Once we get back to near full employment, though, we need to pay down the public debt and drastically reduce private debt. We won't be able to do that without getting back to making things instead of just making deals.
To get there, we need to reward the thing makers and take away special rewards for financial manipulators.
Tuesday, February 15, 2011
The author, John Dickerson, repeatedly points out that the public is more interested in jobs. He says neither party has explained how reducing the deficit will get them jobs.
There's a really good reason for that.
In fact, reducing the deficit, which is a good idea in the long run, will kill jobs in the short run.
If so, John Boehner said today, "so be it."
Let them eat cake.
The Militia Act of 1792 required all white males of the age of 18 to the age of 45 years to serve in their respective state militias. Detailed regulations passed May 8, 1792 stipulated the organizational and rank structure and spelled out what equipment was to be provided by each member of the militia at his own expense.
It makes interesting reading.
Those of you anxious to exercise your Second Amendment rights - this is what it was about.
Monday, February 14, 2011
A staple of science fiction of the forties and fifties was the question of how society might cope with the circumstance created if robots with a wide range of capabilities were to replace humans in routine or even challenging jobs (as did HAL in "2001, Space Odyssey").
We are now there. We get our money from robots (ATM's), we send robots in to fight fires where no human could survive, we use robots to do surgery, dispatch software robots to search the internet, and even use robots to fight our wars.
This is just the beginning.
This Wednesday, IBM will pit its artificial intelligence system named Watson against two of the world's best Jeopardy players. Experts expect that Watson will win the contest. If so, it would be a demonstration of the amazing progress in artificial intelligence. To succeed, Watson will have to deal with puns, homonyms, and contextual ambiguities. (Update as of Tuesday morning: The first round of Jeopardy ended with Watson in a tie for the lead. Stay tuned.)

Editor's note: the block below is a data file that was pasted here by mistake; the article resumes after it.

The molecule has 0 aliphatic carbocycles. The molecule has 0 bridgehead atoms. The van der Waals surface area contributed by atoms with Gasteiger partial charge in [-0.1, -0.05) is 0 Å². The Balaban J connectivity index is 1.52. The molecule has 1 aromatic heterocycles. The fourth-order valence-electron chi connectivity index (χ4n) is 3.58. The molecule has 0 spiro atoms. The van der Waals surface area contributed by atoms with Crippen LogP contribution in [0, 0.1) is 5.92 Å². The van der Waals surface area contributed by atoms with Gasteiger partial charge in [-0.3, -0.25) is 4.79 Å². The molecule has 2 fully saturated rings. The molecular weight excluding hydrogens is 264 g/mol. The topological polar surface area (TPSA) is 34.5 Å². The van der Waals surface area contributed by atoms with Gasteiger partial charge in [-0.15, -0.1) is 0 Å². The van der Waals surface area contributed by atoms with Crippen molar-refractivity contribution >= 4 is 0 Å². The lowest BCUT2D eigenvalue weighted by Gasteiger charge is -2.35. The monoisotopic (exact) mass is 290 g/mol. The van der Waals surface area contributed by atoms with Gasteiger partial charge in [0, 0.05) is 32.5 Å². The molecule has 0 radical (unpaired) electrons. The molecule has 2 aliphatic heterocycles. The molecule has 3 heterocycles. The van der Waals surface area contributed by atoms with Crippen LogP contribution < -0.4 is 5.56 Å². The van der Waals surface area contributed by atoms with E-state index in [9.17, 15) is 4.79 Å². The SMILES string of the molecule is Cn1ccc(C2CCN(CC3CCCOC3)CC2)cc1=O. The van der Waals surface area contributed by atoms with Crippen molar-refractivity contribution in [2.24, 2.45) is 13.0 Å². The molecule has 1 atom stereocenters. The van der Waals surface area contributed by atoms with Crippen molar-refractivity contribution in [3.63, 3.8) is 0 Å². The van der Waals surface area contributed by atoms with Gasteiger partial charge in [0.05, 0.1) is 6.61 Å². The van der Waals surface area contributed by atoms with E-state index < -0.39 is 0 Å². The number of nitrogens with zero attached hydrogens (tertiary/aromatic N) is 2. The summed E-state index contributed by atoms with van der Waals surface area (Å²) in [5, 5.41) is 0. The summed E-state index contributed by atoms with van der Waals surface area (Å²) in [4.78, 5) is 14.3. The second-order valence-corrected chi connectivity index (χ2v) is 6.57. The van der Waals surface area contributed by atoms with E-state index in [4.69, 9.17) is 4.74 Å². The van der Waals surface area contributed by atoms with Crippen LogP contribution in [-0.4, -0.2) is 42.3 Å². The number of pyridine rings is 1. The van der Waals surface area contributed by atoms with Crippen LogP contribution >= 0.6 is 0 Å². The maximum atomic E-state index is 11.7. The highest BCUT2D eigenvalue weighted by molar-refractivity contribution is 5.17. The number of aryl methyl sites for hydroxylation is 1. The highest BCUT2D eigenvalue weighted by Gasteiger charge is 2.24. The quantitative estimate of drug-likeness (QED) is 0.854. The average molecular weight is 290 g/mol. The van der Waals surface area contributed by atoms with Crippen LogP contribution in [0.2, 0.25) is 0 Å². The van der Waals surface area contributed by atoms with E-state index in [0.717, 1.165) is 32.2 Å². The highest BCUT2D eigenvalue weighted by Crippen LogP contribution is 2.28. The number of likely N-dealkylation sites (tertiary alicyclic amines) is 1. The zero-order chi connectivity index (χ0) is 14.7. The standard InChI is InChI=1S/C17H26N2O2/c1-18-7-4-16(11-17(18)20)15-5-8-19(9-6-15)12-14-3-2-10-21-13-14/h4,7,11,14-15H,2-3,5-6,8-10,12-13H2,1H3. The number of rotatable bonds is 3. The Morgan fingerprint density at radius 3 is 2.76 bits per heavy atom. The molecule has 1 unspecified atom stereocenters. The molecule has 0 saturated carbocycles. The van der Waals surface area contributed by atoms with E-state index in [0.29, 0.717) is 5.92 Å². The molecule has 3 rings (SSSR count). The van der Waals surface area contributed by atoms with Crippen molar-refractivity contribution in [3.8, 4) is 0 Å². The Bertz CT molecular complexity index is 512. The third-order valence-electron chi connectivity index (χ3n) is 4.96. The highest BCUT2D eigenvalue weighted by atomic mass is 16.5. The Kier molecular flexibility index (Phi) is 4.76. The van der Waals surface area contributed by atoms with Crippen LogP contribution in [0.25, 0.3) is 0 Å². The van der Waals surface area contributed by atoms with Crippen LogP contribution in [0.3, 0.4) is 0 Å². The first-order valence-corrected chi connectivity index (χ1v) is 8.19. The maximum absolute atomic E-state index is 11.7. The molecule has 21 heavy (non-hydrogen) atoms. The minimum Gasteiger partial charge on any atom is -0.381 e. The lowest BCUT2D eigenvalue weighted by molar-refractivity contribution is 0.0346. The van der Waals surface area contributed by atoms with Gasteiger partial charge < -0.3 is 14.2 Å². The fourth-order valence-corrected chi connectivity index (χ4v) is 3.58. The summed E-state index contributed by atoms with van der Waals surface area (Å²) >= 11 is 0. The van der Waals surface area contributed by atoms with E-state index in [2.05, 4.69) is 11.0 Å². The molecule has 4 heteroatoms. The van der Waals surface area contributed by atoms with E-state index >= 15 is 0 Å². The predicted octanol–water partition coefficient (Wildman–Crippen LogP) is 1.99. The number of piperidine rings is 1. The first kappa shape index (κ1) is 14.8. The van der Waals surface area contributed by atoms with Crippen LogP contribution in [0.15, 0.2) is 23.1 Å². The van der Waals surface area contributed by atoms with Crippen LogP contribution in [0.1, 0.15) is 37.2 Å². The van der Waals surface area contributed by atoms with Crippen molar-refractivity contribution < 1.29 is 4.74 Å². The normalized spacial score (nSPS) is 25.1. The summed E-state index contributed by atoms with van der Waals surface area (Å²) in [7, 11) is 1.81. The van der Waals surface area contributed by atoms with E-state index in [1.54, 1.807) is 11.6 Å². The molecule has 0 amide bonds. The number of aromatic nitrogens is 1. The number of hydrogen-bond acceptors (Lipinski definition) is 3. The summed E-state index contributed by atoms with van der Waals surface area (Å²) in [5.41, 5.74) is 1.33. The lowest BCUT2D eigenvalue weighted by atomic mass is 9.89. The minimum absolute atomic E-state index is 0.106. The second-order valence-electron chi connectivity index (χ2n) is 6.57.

A different but also successful approach to use of computers to assist human intelligence is known as Intelligence Augmentation (IA). Google searches are a successful implementation of IA.
Economists have always held that increased automation creates as many new jobs as it destroys. That may no longer be the case (if ever it was). For the past few recessions, we seem to have had a "jobless recovery."
The usual suspect for loss of jobs is offshore outsourcing. It may be that another factor is increasing use of computers to perform tasks formerly done by humans. An additional influence is that high speed broad band internet makes it possible to transmit any information that can be digitized to offshore sites for processing. This is already done for widely diverse fields including accounting, law and radiology. Combining offshore outsourcing, robotics and high speed internet could be creating a perfect storm of economic restructuring.
The volume of such outsourcing is said to be small compared to the economy as a whole, but it probably already influences salaries by establishing marginal salaries above which companies will seek offshore solutions, thus keeping labor rates down.
Possible consequences include the fact that twenty-six percent of recent college graduates not going on to postgraduate education are unemployed. For that matter, many of those pursuing graduate degrees may be doing so because they couldn't find a job.
Saturday, February 12, 2011
-Attributed to Yogi Berra
We at the height are ready to decline.
There is a tide in the affairs of men
Which, taken at the flood, leads on to fortune;
Omitted, all the voyage of their life
Is bound in shallows and in miseries.
On such a full sea are we now afloat,
And we must take the current when it serves,
Or lose our ventures.
-Brutus speaking in Shakespeare, Julius Caesar (IV.ii.269–276)